Americans have always been caught up in class status. Apparently, there has been much pressure on them over the decades to reach and maintain a certain level of monetary value. In this current economic decline, many Americans have had to contend with reduced income vs higher outgo yet maintain some semblance of order. This change has caused many Americans to question themselves as to their new status.
It’s no secret that many Americans now find themselves on the doorstep of entering poverty. According to this article from The Huffington Post, poverty is on the rise with roughly 47.5 million Americans struggling. Poverty is blind to social status and does not discriminate due to age, race or religion. It strikes most everybody. No one is immune anymore. No one.
Why then, I ask myself, when a person may be faced with poverty would they even bother to calculate what social status they can be categorized in? I used to quibble about maintaining a social status (rich to middle class to the new poor) but lately, all I can obsess about is maintaining what I have. I call it a new social phenomenon. I call it ‘Survival Class’. I don’t want to achieve a mark on a social ring. I just want to survive.
Faced with rising food costs, heating/cooling/energy costs, higher medical costs and expenses, gasoline prices, higher taxes and fees, rising commodity costs, I don’t have time to sit around and ponder my net worth. Nor, do I give a damn anymore. It doesn’t take much to fall by the wayside. This is war. An economic war. This is survival of the fittest. To sum it all up, it’s called socialism. America is on it’s way to becoming a socialized nation and the sooner we realize it, make adjustments and toss away our desire for achieving social status, the more successful we (as individuals) will be.
Social status is a very sensitive topic to Americans right now. I think the reality of it all is finally breaking ground. A recent post by a top blogger, The Frugal Girl, shows just how sensitive this subject is. One of her readers wrote a comment that in reality The Frugal Girl, based on her lifestyle, was really poor. That comment infuriated Kristen (The Frugal Girl) so much so, she wrote a post about it which in turn propelled her readers to post hundreds of comments debating the issue. Most everyone was quick to voice their own opinion as to what is or is not considered poor. My question is, who cares? Does it really matter what people think of you? What matters more? What about just being able to pay your own bills, keep a roof over your head and food on the table? If so, that’s ‘Survival ‘mode. Being able to survive and be categorized a ‘survivor’ may be more imperative than your class status, don’t you think?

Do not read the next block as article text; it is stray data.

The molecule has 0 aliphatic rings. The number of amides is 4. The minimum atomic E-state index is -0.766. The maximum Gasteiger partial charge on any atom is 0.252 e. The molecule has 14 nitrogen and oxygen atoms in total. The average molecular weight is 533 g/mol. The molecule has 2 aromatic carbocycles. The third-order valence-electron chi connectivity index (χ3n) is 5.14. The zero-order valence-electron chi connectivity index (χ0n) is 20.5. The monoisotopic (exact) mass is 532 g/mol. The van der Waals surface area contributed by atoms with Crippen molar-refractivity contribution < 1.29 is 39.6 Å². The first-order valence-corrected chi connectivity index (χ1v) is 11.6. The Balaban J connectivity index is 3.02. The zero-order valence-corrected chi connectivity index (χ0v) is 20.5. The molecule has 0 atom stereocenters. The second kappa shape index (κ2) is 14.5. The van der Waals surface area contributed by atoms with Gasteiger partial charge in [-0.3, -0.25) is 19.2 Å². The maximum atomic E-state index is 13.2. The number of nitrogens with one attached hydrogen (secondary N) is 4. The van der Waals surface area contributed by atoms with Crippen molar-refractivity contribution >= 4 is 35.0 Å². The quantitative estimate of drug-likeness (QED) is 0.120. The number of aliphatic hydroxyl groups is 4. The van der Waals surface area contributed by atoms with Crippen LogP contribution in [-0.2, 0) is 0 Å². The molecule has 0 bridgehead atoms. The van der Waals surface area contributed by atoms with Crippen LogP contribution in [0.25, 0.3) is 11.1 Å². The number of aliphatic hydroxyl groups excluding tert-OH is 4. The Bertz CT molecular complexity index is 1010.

I’ve often stopped myself, taken a step back and looked at myself from a distance, imagining what others may see and think of me. I’m shopping more now in the poorer sections of town. When I stop and look around me I see fellow shoppers who I know are living in their cars, struggling to make ends meet, yet here we all are, shoulder to shoulder, shopping and frequenting the same commercial outlets. So, what does that make me? I’m not in Bloomingdales. I’m at the Dollar Store. I’m at Goodwill. Yet, when my shopping excursion is over, I drive back to my own home in a newish 2011 car. They are driving back to their apartments either in a taxi or piled up in a rusted old bomb driven by a neighborhood friend. Who am I? Or better yet, who really cares? Truth is, I acquired all my ‘stuff’ in the before time. If I were to do it now, or tomorrow, could I?